Regulations

Don’t be Afraid of Blockchain Regulation

Don't be Afraid of Blockchain Regulation

It was only a matter of time until regulations infiltrated the world of cryptocurrency. In 2015, New York became the first jurisdiction to do so. BitLicense was established to serve users in the state of New York. Many argued over-compliance and regulation would restrict startup activity.

The goal was to support and promote businesses with new and emerging technologies. However, it’s important to remember that those who regulate aren’t always in the right. In the case of New York, it alienated large startups and exchanges.

Bitfinex, Poloniex, Kraken, and Shapeshift all left the area, a move which completely changed the Bitcoin landscape in New York. Nearly four years later and these exchanges have yet to return to the Big Apple.

There have been a few cryptocurrency companies which have remained. Axoni, Digital Asset Holdings, and Symbiont are all examples of blockchain startups headquartered in New York. Blockstack and Consensys are also getting in on the action. Additionally, the New York Ethereum and Bitcoin meeting groups have at least five thousand members each.

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Other jurisdictions learned from New York, even though its BitLicense didn’t completely kill all cryptocurrency activities. They have distinguished their policies so as not to be as restrictive as the elements contained within the New York’s BitLicense.

Decisions for Blockchain Regulation

The challenge is determining when to move on regulations. Too soon and technologies don’t have the freedom they need which can kill off innovation or force it to move away. Too long and there can be significant repercussions to the public, which could cause even more damage.

Smart regulations encourage and support innovation, even as it protects against abuse. It is better than no regulation, which can create clear evidence of harm to the public. The problem is finding a way to strike that delicate balance between the two.

Regulators need to discover a model which allows them to support cryptocurrency and blockchain technologies while still supporting their full potential. They should also realize that disruptive companies aren’t necessarily against regulation.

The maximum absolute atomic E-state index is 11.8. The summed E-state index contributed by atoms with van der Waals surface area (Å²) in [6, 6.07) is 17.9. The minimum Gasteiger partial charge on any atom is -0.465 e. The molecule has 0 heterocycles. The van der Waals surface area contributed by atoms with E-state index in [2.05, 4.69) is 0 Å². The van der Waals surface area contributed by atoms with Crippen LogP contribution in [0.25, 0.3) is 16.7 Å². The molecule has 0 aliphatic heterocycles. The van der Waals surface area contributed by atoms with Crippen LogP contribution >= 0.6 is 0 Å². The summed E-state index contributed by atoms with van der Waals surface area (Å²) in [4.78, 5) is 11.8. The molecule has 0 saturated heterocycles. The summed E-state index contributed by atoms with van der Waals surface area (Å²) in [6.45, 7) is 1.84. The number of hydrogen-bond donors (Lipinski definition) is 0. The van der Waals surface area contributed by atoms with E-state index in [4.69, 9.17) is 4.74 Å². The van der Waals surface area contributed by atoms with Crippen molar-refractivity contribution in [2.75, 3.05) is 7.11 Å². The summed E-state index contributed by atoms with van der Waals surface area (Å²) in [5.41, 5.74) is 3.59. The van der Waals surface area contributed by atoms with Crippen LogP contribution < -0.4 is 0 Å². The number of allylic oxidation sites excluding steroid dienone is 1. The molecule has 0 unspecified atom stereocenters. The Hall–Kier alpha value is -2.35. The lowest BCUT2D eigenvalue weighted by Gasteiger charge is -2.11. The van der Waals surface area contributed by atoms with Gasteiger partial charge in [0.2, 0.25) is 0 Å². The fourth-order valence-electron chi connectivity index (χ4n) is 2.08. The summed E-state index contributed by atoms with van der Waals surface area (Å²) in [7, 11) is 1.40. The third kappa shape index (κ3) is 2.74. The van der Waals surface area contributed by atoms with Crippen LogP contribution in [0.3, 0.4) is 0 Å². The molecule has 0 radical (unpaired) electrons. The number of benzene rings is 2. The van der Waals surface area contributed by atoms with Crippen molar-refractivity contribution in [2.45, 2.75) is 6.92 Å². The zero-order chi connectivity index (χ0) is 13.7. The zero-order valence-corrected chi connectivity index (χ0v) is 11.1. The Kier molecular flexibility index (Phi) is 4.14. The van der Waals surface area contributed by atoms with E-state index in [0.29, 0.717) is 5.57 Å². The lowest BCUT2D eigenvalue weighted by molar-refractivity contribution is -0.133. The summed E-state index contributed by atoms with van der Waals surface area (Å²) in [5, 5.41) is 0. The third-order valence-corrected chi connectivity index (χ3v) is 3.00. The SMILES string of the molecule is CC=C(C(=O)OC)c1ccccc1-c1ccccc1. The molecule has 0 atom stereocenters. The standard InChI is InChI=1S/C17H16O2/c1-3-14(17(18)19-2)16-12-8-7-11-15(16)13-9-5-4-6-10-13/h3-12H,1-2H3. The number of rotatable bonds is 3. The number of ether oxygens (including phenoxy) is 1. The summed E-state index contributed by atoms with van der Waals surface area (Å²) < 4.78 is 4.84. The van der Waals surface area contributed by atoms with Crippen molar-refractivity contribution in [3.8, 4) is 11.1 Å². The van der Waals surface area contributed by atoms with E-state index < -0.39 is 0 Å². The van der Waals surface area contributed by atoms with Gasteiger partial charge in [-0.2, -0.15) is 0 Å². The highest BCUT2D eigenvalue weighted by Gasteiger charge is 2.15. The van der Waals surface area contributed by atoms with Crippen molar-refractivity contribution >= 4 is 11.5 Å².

Additionally, the knowledge that regulators and governments are stepping in can help to alleviate fears. It helps to create a level of trust and did so in the form of Amazon, Netflix, and Paypal regulations. There are times when regulators need to step in and establish rules for new technologies.

Maturation of the Blockchain Industry

Of course, questions remain about where and when it is necessary to draw the line. This is especially true as newer and more innovative technologies continue to evolve and grow. Hacker and criminals will attempt to discover ways to exploit blockchain whenever possible. But this is true no matter what the technology.

Which means governments will be quick to step in and overreact. They’ll propose regulations which will lead to legitimate businesses suffering the fallout.

The important thing to remember is that regulation is not a new challenge. It does not mean the end for cryptocurrency and blockchain innovation. If anything, it is a sign of the industry’s maturation.  

Despite what other say, blockchain is not a trustless technology. There are relationships within the industry which require trust. These make the technology itself more trustworthy to those using it.

Laws, regulations, and governance can often be seen as heavy-handed enforcement. The target isn’t to punish those within the industry, but rather to create rules for the game which prevent others from getting hurt and manipulated.

Just as fouls in certain sports don’t prevent the sport from growing and maturing, the use of regulation doesn’t prevent a technology from doing the same. Its aim is to deter fraud, hackers, manipulation, corruption, theft, and other criminal activities.

Used in the right way at the right time, regulation will serve to grow blockchain and cryptocurrency. Not hinder it.

Image Source: “Flickr”

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